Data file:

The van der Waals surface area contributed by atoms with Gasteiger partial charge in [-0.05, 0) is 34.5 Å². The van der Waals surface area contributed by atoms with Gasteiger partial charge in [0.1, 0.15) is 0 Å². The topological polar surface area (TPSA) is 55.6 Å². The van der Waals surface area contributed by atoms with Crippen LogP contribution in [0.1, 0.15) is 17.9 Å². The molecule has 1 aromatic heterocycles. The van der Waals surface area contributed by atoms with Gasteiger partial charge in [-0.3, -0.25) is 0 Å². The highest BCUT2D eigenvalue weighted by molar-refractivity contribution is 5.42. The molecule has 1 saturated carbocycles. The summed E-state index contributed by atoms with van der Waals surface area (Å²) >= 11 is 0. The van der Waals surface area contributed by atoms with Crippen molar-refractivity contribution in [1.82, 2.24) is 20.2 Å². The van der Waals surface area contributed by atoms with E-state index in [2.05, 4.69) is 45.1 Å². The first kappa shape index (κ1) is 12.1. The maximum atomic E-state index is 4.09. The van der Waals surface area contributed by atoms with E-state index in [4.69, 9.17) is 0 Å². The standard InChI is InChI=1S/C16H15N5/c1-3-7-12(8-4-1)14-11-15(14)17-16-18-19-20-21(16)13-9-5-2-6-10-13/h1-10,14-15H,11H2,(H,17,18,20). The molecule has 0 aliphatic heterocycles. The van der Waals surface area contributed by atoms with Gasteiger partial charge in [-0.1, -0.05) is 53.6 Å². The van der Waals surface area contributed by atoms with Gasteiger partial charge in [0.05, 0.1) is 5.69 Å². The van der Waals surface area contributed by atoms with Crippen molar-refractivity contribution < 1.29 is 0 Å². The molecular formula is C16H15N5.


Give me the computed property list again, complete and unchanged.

The van der Waals surface area contributed by atoms with Gasteiger partial charge in [-0.05, 0) is 34.5 Å². The van der Waals surface area contributed by atoms with Gasteiger partial charge in [0.1, 0.15) is 0 Å². The topological polar surface area (TPSA) is 55.6 Å². The van der Waals surface area contributed by atoms with Crippen LogP contribution in [0.1, 0.15) is 17.9 Å². The molecule has 1 aromatic heterocycles. The van der Waals surface area contributed by atoms with Gasteiger partial charge in [-0.3, -0.25) is 0 Å². The highest BCUT2D eigenvalue weighted by molar-refractivity contribution is 5.42. The molecule has 1 saturated carbocycles. The summed E-state index contributed by atoms with van der Waals surface area (Å²) >= 11 is 0. The van der Waals surface area contributed by atoms with Crippen molar-refractivity contribution in [1.82, 2.24) is 20.2 Å². The van der Waals surface area contributed by atoms with E-state index in [2.05, 4.69) is 45.1 Å². The first kappa shape index (κ1) is 12.1. The maximum atomic E-state index is 4.09. The van der Waals surface area contributed by atoms with E-state index in [4.69, 9.17) is 0 Å². The standard InChI is InChI=1S/C16H15N5/c1-3-7-12(8-4-1)14-11-15(14)17-16-18-19-20-21(16)13-9-5-2-6-10-13/h1-10,14-15H,11H2,(H,17,18,20). The molecule has 0 aliphatic heterocycles. The van der Waals surface area contributed by atoms with Gasteiger partial charge in [-0.1, -0.05) is 53.6 Å². The van der Waals surface area contributed by atoms with Gasteiger partial charge in [0.05, 0.1) is 5.69 Å². The van der Waals surface area contributed by atoms with Crippen molar-refractivity contribution < 1.29 is 0 Å². The molecular formula is C16H15N5.